What sets Silk apart from most other solutions in the market is the ability for readers to interact with the chart, find something they’d like to know more about and click through to explore the live, complete data set in Silk’s analysis UI.

This transparency promotes accountability and accurate representations of the stories we find in data, and for The Diamondback it allows them to deliver their compiled data to any reader who wants to explore it further. As a comparison point — imagine you’d like to break computer scientists and mathematicians into two different groups in the Economist chart above. With prerendered images, that’s a non-starter for the reader. With Silk, it is easy to dive in and explore.

Of course, interactive data analysis is far from the only way to enrich an article that drifts to the right along the Story:System Spectrum. A Word is Worth a Thousand Vectors is a post from the engineering team at Stitch Fix, a data-driven clothing company, exploring how natural language processing helps power their suggestion engine for clothing items.

For those unfamiliar with NLP, it can be an incredibly difficult domain to comprehend, even for those familiar with statistics and computer science. In explaining the popular word2vec language processing algorithm, the Stitch Fix team leans on clever animated .gifs that visualize the underpinnings of the system. The primary driver remains text, but when a support is needed, a static graphic won’t suffice — the moving vectors and interactive visualized results of their analysis communicate more than a picture ever could.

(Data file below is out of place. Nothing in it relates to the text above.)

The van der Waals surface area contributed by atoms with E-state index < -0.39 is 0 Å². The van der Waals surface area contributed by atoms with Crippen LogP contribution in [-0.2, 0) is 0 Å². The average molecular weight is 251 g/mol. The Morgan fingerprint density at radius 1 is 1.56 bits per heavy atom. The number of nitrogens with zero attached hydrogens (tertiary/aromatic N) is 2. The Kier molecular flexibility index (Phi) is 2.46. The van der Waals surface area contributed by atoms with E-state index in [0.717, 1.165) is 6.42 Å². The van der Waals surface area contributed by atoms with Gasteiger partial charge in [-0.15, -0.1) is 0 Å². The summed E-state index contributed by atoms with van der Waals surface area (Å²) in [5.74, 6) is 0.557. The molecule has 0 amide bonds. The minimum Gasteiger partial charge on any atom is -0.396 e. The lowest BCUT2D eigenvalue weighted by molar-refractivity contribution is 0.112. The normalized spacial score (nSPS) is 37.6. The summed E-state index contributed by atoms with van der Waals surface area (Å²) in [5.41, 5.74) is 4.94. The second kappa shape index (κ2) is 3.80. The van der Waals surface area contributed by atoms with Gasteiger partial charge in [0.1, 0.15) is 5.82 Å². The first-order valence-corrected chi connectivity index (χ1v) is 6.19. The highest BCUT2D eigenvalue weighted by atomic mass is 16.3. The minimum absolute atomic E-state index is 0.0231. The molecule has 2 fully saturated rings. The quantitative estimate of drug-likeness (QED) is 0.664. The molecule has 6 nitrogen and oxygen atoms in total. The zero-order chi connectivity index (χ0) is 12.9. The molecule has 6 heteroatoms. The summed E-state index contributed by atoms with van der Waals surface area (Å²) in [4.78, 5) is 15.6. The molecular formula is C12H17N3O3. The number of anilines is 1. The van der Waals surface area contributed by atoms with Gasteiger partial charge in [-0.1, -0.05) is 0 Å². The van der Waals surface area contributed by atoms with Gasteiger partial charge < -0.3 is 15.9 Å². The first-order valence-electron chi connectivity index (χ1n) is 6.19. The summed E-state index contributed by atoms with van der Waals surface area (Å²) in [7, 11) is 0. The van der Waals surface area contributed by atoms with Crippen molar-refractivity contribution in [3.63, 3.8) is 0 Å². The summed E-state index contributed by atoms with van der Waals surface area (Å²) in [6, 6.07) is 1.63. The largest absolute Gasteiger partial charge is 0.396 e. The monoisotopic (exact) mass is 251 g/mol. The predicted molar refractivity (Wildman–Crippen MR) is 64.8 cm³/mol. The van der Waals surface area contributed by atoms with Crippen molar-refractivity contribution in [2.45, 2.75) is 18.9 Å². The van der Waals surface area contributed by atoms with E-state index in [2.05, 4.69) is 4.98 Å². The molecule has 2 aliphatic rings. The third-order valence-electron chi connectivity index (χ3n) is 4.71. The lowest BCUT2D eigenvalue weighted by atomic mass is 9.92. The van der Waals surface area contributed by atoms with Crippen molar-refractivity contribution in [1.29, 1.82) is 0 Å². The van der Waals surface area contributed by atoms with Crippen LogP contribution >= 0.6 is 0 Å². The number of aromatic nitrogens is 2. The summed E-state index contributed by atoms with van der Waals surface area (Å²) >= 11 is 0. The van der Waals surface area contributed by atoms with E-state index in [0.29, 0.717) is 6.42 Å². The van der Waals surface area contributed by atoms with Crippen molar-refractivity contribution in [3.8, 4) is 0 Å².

Stitch Fix is not alone in using animation to complement and extend beyond the scope of what they can communicate clearly in prose. In Visualizing Algorithms, one of the first articles I found that fits the Explorable Explanation descriptor, Mike Bostock visualizes four different types of algorithms: sampling, shuffling, sorting and maze generation.

Originally presented as a talk at Eyeo 2014, Bostock explicitly drives at the value of watching a complex process unfold, and observing the internal state of an algorithm in motion. The interplay between text, code samples and playable/pausable animations resonates — everyone can grasp the difference between multiple sampling algorithms when presented so clearly and punctuated with visually engaging sampled versions of Starry Night.


“Visualization is more than a tool for finding patterns in data. Visualization leverages the human visual system to augment human intellect: we can use it to better understand these important abstract processes…” —Mike Bostock

All of which brings us back to What is Code?. What makes it so effective is the combination of everything we’ve seen so far — narrative storytelling, technical writing, video, animation, games, quizzes, explorable systems and more. What is Code? gets its positioning on the Story:System Spectrum just right — it would be a lesser piece without a playable exploration of how logic gates work, and it would be less relatable without the narrative arc Ford uses to frame why knowing the basics of code is so important.

Systems